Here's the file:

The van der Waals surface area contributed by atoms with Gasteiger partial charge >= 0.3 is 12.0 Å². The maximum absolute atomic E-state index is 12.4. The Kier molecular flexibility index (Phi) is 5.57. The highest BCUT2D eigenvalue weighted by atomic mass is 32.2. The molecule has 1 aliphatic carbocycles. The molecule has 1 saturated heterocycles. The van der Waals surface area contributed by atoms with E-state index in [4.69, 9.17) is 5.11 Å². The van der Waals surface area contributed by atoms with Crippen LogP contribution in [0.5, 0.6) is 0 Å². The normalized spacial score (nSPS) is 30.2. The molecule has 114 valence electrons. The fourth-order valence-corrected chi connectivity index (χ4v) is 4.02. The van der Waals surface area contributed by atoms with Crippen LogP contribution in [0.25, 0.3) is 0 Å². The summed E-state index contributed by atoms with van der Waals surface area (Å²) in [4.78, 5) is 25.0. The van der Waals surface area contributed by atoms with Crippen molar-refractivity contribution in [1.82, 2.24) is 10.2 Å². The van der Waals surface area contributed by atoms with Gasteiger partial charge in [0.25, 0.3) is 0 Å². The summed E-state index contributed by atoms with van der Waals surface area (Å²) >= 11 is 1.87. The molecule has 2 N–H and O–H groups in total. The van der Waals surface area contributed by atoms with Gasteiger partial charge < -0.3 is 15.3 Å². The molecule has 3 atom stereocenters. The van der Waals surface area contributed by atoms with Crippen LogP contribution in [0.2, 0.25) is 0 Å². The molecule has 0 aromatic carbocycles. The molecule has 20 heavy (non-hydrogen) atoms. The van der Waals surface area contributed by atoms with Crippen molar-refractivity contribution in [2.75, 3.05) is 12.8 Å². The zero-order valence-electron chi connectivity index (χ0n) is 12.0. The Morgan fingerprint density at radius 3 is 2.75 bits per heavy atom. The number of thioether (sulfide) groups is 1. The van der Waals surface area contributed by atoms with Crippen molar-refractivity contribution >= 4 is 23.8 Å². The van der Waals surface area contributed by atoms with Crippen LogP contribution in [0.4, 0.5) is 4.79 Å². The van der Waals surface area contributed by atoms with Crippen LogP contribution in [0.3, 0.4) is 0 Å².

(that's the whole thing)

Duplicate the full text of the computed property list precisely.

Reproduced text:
The van der Waals surface area contributed by atoms with Gasteiger partial charge >= 0.3 is 12.0 Å². The maximum absolute atomic E-state index is 12.4. The Kier molecular flexibility index (Phi) is 5.57. The highest BCUT2D eigenvalue weighted by atomic mass is 32.2. The molecule has 1 aliphatic carbocycles. The molecule has 1 saturated heterocycles. The van der Waals surface area contributed by atoms with E-state index in [4.69, 9.17) is 5.11 Å². The van der Waals surface area contributed by atoms with Crippen LogP contribution in [0.5, 0.6) is 0 Å². The normalized spacial score (nSPS) is 30.2. The molecule has 114 valence electrons. The fourth-order valence-corrected chi connectivity index (χ4v) is 4.02. The van der Waals surface area contributed by atoms with Crippen LogP contribution in [0.25, 0.3) is 0 Å². The summed E-state index contributed by atoms with van der Waals surface area (Å²) in [4.78, 5) is 25.0. The van der Waals surface area contributed by atoms with Crippen molar-refractivity contribution in [1.82, 2.24) is 10.2 Å². The van der Waals surface area contributed by atoms with Gasteiger partial charge in [0.25, 0.3) is 0 Å². The summed E-state index contributed by atoms with van der Waals surface area (Å²) >= 11 is 1.87. The molecule has 2 N–H and O–H groups in total. The van der Waals surface area contributed by atoms with Gasteiger partial charge < -0.3 is 15.3 Å². The molecule has 3 atom stereocenters. The van der Waals surface area contributed by atoms with Crippen LogP contribution in [0.2, 0.25) is 0 Å². The molecule has 0 aromatic carbocycles. The molecule has 20 heavy (non-hydrogen) atoms. The van der Waals surface area contributed by atoms with Crippen molar-refractivity contribution in [2.75, 3.05) is 12.8 Å². The zero-order valence-electron chi connectivity index (χ0n) is 12.0. The Morgan fingerprint density at radius 3 is 2.75 bits per heavy atom. The number of thioether (sulfide) groups is 1. The van der Waals surface area contributed by atoms with Crippen molar-refractivity contribution >= 4 is 23.8 Å². The van der Waals surface area contributed by atoms with Crippen LogP contribution in [0.4, 0.5) is 4.79 Å². The van der Waals surface area contributed by atoms with Crippen LogP contribution in [0.3, 0.4) is 0 Å².